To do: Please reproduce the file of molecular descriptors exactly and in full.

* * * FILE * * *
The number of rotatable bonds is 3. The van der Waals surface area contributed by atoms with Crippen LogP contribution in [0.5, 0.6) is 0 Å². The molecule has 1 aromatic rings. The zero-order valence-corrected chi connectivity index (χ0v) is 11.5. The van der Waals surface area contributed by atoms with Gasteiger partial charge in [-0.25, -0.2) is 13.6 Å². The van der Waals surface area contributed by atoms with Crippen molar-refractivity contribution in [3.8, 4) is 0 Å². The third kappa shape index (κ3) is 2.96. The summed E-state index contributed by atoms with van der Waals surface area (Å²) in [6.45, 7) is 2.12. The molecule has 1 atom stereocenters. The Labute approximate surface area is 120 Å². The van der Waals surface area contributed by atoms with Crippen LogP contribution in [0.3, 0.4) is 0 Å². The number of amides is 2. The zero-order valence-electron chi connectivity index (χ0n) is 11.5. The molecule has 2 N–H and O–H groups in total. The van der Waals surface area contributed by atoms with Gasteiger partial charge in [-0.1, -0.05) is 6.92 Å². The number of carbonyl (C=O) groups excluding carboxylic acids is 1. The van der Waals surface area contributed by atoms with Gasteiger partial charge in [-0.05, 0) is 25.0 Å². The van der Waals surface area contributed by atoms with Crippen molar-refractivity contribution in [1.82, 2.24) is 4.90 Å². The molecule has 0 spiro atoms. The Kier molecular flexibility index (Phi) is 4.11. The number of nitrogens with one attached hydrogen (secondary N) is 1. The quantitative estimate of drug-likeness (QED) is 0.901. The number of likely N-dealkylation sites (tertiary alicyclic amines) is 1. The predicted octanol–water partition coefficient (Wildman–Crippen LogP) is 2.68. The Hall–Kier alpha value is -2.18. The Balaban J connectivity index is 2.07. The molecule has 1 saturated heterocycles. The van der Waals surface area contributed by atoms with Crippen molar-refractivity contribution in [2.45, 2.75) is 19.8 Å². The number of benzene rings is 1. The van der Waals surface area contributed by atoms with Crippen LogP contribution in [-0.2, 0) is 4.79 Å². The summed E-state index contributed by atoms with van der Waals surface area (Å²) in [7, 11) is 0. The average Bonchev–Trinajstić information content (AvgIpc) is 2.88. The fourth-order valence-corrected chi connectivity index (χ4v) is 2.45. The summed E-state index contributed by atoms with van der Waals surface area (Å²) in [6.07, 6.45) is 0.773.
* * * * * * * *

The number of rotatable bonds is 3. The van der Waals surface area contributed by atoms with Crippen LogP contribution in [0.5, 0.6) is 0 Å². The molecule has 1 aromatic rings. The zero-order valence-corrected chi connectivity index (χ0v) is 11.5. The van der Waals surface area contributed by atoms with Gasteiger partial charge in [-0.25, -0.2) is 13.6 Å². The van der Waals surface area contributed by atoms with Crippen molar-refractivity contribution in [3.8, 4) is 0 Å². The third kappa shape index (κ3) is 2.96. The summed E-state index contributed by atoms with van der Waals surface area (Å²) in [6.45, 7) is 2.12. The molecule has 1 atom stereocenters. The Labute approximate surface area is 120 Å². The van der Waals surface area contributed by atoms with Crippen LogP contribution in [0.3, 0.4) is 0 Å². The number of amides is 2. The zero-order valence-electron chi connectivity index (χ0n) is 11.5. The molecule has 2 N–H and O–H groups in total. The van der Waals surface area contributed by atoms with Gasteiger partial charge in [-0.1, -0.05) is 6.92 Å². The number of carbonyl (C=O) groups excluding carboxylic acids is 1. The van der Waals surface area contributed by atoms with Gasteiger partial charge in [-0.05, 0) is 25.0 Å². The van der Waals surface area contributed by atoms with Crippen molar-refractivity contribution in [1.82, 2.24) is 4.90 Å². The molecule has 0 spiro atoms. The Kier molecular flexibility index (Phi) is 4.11. The number of nitrogens with one attached hydrogen (secondary N) is 1. The quantitative estimate of drug-likeness (QED) is 0.901. The number of likely N-dealkylation sites (tertiary alicyclic amines) is 1. The predicted octanol–water partition coefficient (Wildman–Crippen LogP) is 2.68. The Hall–Kier alpha value is -2.18. The Balaban J connectivity index is 2.07. The molecule has 1 saturated heterocycles. The van der Waals surface area contributed by atoms with Crippen molar-refractivity contribution in [2.45, 2.75) is 19.8 Å². The number of benzene rings is 1. The van der Waals surface area contributed by atoms with Crippen LogP contribution in [-0.2, 0) is 4.79 Å². The summed E-state index contributed by atoms with van der Waals surface area (Å²) in [7, 11) is 0. The average Bonchev–Trinajstić information content (AvgIpc) is 2.88. The fourth-order valence-corrected chi connectivity index (χ4v) is 2.45. The summed E-state index contributed by atoms with van der Waals surface area (Å²) in [6.07, 6.45) is 0.773.